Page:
Kate Cochran

Kate Cochran

Kate Cochran, RPR, is a freelancer and CART captioner in Decatur, GA.

JCR | What show were you an extra in and when?

KC | The show is Insatiable, a Netflix series still on today. It was March 22, 2017. A friend and colleague of mine shared on social media that a casting agency was looking for a court reporter. Heck, why not?

JCR | How long were you part of filming?

KC | I was lumped with all the extras. We were there all day. Super early for the hair, wardrobe, and makeup people to assess you. However, you bring your own clothes and makeup for them to decide on. It was at least 12 hours, most of which was waiting in the wings. Similar to how it can happen at work, there was a lot of downtime. I was prepared with transcripts and proofreading that kept me busy the whole day.

JCR | Can you give us a description of the scene?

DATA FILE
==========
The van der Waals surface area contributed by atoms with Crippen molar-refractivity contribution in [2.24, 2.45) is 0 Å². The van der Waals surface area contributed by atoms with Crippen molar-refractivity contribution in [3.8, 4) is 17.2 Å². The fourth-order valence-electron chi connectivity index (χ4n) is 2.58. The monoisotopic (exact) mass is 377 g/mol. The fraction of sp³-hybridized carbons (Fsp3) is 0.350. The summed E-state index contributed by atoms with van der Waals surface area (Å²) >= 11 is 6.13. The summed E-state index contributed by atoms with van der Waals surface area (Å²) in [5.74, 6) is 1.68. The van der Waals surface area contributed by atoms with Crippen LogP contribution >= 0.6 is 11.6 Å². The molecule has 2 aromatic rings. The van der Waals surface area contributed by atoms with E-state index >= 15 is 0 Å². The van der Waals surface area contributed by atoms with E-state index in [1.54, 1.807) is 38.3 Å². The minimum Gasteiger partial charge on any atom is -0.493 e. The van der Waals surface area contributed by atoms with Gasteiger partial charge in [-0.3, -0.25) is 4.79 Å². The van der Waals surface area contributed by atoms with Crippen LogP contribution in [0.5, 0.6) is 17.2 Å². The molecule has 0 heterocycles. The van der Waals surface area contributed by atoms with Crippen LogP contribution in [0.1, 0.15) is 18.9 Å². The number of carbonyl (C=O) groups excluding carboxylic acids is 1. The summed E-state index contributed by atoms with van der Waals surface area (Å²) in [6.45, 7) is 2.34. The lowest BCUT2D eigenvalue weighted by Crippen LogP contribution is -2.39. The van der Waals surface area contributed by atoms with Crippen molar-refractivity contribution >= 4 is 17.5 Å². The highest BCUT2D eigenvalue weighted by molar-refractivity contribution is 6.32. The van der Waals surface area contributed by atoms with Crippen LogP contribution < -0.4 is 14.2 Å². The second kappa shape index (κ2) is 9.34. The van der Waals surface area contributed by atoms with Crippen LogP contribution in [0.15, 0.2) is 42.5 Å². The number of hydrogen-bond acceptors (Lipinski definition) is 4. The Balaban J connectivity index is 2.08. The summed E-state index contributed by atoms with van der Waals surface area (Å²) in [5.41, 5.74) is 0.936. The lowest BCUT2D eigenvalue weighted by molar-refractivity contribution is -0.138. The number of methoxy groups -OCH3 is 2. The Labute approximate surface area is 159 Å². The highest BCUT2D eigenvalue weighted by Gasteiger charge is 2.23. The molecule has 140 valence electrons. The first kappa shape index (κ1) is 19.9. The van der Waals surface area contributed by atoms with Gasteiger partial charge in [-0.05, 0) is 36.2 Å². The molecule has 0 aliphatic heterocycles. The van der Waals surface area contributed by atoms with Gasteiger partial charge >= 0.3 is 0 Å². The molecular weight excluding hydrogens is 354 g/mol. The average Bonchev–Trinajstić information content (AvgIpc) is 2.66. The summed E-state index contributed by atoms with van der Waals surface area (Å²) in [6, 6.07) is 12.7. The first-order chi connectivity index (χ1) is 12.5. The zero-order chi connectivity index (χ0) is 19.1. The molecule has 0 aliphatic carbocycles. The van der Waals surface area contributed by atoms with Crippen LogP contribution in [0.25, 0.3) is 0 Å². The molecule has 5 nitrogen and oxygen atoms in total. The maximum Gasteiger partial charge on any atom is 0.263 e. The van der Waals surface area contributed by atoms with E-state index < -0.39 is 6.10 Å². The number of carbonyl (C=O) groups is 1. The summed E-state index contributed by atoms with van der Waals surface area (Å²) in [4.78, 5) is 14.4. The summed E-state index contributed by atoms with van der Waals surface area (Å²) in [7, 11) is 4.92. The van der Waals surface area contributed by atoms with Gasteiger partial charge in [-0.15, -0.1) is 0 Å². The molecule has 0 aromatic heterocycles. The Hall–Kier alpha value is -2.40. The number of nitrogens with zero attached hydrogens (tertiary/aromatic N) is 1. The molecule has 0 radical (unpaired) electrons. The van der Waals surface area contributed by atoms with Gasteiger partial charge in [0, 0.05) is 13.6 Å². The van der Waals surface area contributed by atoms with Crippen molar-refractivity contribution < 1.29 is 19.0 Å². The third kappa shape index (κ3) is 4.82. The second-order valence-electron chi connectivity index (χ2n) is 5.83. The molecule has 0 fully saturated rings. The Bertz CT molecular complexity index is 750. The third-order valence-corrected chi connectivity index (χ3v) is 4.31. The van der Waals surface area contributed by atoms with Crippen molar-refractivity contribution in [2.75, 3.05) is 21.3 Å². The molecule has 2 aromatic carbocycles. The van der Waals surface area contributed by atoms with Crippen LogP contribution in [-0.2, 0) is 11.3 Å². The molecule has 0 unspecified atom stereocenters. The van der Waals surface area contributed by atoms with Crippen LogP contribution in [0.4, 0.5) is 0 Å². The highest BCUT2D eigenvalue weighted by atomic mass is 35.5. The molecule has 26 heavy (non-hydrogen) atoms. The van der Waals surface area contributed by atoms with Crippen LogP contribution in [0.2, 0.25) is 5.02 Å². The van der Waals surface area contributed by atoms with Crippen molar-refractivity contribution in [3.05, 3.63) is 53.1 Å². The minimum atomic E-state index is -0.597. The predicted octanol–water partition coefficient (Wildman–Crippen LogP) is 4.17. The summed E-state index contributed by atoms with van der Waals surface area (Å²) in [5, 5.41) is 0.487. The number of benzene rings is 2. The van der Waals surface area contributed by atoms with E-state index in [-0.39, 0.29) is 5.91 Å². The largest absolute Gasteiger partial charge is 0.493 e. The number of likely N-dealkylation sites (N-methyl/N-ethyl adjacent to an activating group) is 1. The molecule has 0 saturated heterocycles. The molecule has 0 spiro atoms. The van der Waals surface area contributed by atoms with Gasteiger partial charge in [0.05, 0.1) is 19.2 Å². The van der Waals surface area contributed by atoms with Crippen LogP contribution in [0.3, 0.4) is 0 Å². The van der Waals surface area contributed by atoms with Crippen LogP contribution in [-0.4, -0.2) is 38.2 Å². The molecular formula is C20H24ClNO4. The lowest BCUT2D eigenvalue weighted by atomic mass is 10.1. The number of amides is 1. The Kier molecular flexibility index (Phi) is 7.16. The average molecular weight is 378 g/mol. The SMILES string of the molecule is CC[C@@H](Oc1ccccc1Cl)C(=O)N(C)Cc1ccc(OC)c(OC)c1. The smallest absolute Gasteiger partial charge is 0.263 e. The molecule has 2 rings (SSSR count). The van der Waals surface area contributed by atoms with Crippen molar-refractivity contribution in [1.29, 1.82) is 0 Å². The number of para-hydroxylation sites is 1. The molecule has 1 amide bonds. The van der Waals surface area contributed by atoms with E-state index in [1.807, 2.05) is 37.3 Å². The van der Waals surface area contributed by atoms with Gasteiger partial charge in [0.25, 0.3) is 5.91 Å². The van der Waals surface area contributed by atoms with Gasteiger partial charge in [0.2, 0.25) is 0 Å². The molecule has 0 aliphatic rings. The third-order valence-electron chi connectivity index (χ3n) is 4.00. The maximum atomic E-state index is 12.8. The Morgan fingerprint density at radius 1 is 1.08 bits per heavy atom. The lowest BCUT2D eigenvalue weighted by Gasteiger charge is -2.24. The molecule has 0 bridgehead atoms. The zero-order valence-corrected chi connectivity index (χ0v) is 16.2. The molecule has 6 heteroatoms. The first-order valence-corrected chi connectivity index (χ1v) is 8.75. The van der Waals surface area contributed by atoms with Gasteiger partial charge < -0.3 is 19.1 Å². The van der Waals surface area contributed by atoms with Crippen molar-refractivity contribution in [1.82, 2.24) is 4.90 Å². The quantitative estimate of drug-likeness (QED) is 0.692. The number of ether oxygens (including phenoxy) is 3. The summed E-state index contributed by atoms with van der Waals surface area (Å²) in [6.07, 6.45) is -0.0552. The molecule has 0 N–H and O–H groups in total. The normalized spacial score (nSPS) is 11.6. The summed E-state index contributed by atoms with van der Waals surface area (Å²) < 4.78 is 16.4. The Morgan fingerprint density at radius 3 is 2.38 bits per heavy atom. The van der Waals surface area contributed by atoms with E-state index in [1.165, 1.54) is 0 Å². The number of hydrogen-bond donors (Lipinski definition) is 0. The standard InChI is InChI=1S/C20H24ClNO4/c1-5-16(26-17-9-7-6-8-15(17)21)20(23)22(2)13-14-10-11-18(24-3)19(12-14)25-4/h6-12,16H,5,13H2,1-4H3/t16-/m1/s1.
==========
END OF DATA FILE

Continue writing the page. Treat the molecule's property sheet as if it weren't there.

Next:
KC | It was a court scene in a rather large courtroom. I was to sit in an old wooden chair in front of the judge, witness stand, etc., which was a real place of prominence over all the other extras, who merely filled a row or two in the room. Ironically, I’ve never worked in court, but this was just pretend, of course.

JCR | Did you provide your own equipment?

KC | Yes, I brought my own equipment, for which I was compensated a very small amount. I was told they had a writer that was probably older than myself. But, honestly, the whole point of my signing on to do this was to promote an accurate image of our profession and show that we don’t all look like old librarians.

JCR | Can you give us more details about how filming went?

KC | I was actively on set for about two hours, during which they filmed the same two-minute scene over and over again. In this instance, every time you get a new camera angle in a given scene, it was another shoot with another lens. It makes for a very tedious process. My biggest surprise: The actors’ microphones are so sophisticated that they barely spoke above a whisper. I couldn’t hear half of the lines! My solution was to create my own dialogue in my head and just keep typing away. Again, pretend.